jGA 2

Below is a repost of a recent article by James, with some additions by me. I would like to call the first article “James’ Great Argument Against the Modern Argument Against CI in Schools 1” or jGA 1 for short. This article I would like to call “James’ Great Argument Against the Modern Argument Against CI in Schools 2” or jGA 2 for short. I hope that is o.k. with the group. I know it’s weird. But I see these two jGA posts as potentially up there with jGR inimportance, and in my experience in this PLC, when really kick ass articles don’t have a simple catchy title, they get forgotten, and this is one set of ideas I don’t want to forget where I can find, hence “jGA”.)

1) They say: The mind doesn’t have a special capacity (LAD) for learning language. Thus, language needs to be taught like other skills. So lots of practice at “skill building” is fitting and even necessary. I say: The mind has a capacity to learn a language but the way it chooses to do it is unknown to us because it takes place in the unconscious and therefore we have no control over it. By focusing on the message and not the words, thus transferring the process of learning the language to the deeper mind, we learn the language in a way that we cannot consciously understand or even talk about and certainly in a way whose order we could predict. Therefore, in class we need only provide as much comprehensible input as possible – that is all we need to do.

2) Their point: The Critical Period Hypothesis (CPH) – which states that we learn languages best and most naturally before a certain biological age – is accurate. The CPH “turns off” at a certain point in life. High school students are beyond the critical period and lack the LAD and so must be instructed in the language, instead of experiencing it. My point: Learning a language is and was meant to be a life long process. People can learn a language at any point in their life as long as they hear and read enough of it. It’s not like in history adults over the age of 30 who have immigrated to another country have never learned the language – they have. Now if you want to talk about accent, that is another thing.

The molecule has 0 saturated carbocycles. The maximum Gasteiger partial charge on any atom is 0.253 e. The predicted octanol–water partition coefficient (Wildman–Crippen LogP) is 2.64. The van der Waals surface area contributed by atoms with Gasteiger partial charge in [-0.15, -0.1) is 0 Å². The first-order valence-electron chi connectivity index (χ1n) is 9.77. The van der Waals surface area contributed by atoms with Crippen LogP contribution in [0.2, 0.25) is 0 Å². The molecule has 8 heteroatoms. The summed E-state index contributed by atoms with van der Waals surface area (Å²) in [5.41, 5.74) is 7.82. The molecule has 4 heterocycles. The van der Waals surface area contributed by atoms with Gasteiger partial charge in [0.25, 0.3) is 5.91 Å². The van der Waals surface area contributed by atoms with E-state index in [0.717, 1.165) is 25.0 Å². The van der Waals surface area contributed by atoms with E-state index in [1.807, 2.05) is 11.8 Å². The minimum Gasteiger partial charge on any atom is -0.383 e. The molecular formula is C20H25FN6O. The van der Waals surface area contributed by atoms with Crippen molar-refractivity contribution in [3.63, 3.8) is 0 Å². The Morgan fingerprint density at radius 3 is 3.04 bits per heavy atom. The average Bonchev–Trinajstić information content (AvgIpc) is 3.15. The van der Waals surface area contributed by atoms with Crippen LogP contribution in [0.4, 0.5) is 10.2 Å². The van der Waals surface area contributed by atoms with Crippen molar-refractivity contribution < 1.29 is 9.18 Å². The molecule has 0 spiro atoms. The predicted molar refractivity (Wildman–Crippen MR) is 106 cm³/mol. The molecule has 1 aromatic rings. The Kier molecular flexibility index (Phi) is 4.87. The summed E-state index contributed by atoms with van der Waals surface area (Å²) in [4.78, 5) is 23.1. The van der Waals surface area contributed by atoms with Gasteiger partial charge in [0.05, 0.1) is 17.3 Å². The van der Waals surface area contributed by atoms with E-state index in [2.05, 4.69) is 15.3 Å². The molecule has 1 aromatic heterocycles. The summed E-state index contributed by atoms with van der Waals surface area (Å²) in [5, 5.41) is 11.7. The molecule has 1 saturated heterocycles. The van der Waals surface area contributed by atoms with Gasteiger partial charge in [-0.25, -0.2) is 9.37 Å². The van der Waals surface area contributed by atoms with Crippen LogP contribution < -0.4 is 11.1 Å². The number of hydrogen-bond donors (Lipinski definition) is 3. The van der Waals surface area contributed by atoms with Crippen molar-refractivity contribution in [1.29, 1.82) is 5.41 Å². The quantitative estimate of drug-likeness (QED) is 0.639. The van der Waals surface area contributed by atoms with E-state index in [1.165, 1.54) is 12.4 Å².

3) Their point: Teenagers are more capable of making gains by thinking about language because their first language can act as a point of reference. High schoolers are more capable of learning by thinking and doing. They can hold on to the grammar and vocabulary and manipulate things and think about them and from those things fluency will eventually come. My point: When the conscious mind is involved in language, it can never be acquired – it can only be learned about. Again, it cannot be acquired. Moreover, those who can learn it are only a very small percent of the student population. (There is not much of a response a traditional teacher can make to refute this point – they are fully aware of their immense (and documented) failings in retention of students over what was intended by the school to be a contiguous four year program for ALL their students from ninth grade. All they need to do is look at the 8 white girls and 4 white boys in their level four classes to see the proof of their hypocrisy in favoring kids who have been trained in conscious analysis and are masters of that game through their privileged status in society.)